Secondly, vocational education is only one of numerous factors affecting employees’ performance at work (Figure 3). While it may be obvious to an employer that an employee or a prospective employee doesn’t demonstrate a basic employment skill, this does not necessarily mean that the person doesn’t have the skill. They may not want to demonstrate that skill then, they may not concentrate enough to demonstrate the skill, they may be too nervous, or the organisation of work or the resources available may not be appropriate for them to demonstrate the skill in that environment and context.

The third reason why concentrating on employers’ views would not assure the quality of vocational education is that employers are not expert in the process that develops in people the skill to perform satisfactorily in work. Consider basic literacy and numeracy that may be needed to be a shop assistant. An employer may accurately observe that an employee is not able to make a list of stock items that are low, and may even correctly conclude that this is because the employee isn’t able to read the appropriate stock labels and transcribe them to a list. The employer may conclude that the employee can’t read and write, that they are functionally illiterate.

If the employee had completed year 11 or the Certificate II in Retail (the unit SIRXINV002A Maintain and order stock seems relevant) the employer may conclude that the employee’s previous education was deficient. The employee’s poor performance may have been due to the employee’s motivation, or to the organisation of work or its context mentioned above. But it may also have been due to a difficulty in translating a skill from one context to another. The employee may have demonstrated their competence in SIRXINV002A Maintain and order stock in a supermarket but may need help in translating their skill to an auto parts store. The employer would need some basic skill in teaching or training to identify and remedy this problem.

Fourthly, employers have different interests in the quality of vocational education, some of which conflict with or are inimical to the quality of vocational education. An auto parts retailer is concerned that their employees can maintain and order auto parts – they are not concerned with their ability to maintain and order other stock. So this employer may perceive as competent people who other employers may consider incompetent. Some employers obtain vocational education for their employees partly or wholly to get a subsidy for their employees’ wages. Many of these employers want the biggest subsidy for the least commitment of their employees’ time. They are thus interested in minimising vocational education, not assuring its quality: they are the last people who should be monitoring the quality of vocational education.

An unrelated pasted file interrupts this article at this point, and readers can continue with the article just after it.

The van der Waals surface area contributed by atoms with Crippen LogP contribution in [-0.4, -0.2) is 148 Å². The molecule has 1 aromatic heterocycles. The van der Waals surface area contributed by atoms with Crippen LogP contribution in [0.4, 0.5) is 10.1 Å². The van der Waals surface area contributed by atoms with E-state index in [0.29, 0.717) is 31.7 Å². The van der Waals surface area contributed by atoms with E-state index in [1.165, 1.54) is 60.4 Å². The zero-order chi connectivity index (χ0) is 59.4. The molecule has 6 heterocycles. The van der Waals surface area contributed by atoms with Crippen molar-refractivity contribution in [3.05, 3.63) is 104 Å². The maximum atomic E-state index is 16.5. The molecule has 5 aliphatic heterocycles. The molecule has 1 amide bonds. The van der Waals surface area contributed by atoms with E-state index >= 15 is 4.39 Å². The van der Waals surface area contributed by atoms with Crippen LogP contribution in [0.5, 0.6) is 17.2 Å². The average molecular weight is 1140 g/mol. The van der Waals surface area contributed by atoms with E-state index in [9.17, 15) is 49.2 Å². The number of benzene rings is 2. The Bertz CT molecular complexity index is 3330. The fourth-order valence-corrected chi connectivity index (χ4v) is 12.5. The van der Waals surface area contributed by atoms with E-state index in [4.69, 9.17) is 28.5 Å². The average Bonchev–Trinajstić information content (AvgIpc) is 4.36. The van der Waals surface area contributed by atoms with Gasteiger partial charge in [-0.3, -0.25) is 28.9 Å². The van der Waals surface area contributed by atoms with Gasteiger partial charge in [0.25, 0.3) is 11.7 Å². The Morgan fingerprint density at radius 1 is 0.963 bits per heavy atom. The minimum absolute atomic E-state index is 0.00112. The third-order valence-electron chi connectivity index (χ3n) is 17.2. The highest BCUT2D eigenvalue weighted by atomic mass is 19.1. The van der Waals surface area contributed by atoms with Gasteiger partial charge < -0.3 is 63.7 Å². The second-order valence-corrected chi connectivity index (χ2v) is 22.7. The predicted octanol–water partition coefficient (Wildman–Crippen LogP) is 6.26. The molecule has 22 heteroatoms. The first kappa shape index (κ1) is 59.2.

Conclusion

Australian governments and their agencies are making steady progress in improving the assurance of standards in vocational education. But they are still a long way from establishing a system that will correct the longstanding, substantial and pervasive failures of quality and standards first reported systematically by Kaye Schofield in the late 1990s (1999a, 1999b, 2000). Even the somewhat more robust system apparently contemplated by the Council of Australian Governments and the National Skills Standards Council would not be sufficient to protect against the rorts and short cuts encouraged by the extensive marketisation of vocational education currently being introduced by the Victorian Government. To prevent those abuses there would have to be rigorous inspection and monitoring of inputs, processes and external assessment.

-Gavin Moodie is a tertiary education policy analyst at RMIT.

Acknowledgement

This is based substantially on the author’s submission to the review of the standards regulating vocational education and training, which is available at

http://rmit.academia.edu/GavinMoodie/Papers/1736044/Submission_on_the_review_of_the_standards_regulating_vocational_education_and_training

References

Moodie, Gavin (2010) The quality of teaching in VET: framework, Australian College of Educators, Mawson ACT, retrieved 20 December 2010 from https://austcolled.com.au/announcement/study-quality-teaching-vet, 44 pages.

Schofield, Kaye (1999a) Independent investigation into the quality of training in Queensland’s traineeship system: Report. Department of Employment, Training and Industrial Relations, Brisbane.

Schofield, Kaye (1999b) Risky business: review of the quality of Tasmania’s traineeship system. Office of Vocational Education and Training, Hobart.

Schofield, Kaye (2000) Delivering quality: Report of the independent review of the quality of training in Victoria’s apprenticeship and traineeship system. Communications Division, Department of Education, Employment and Training (Victoria), Melbourne.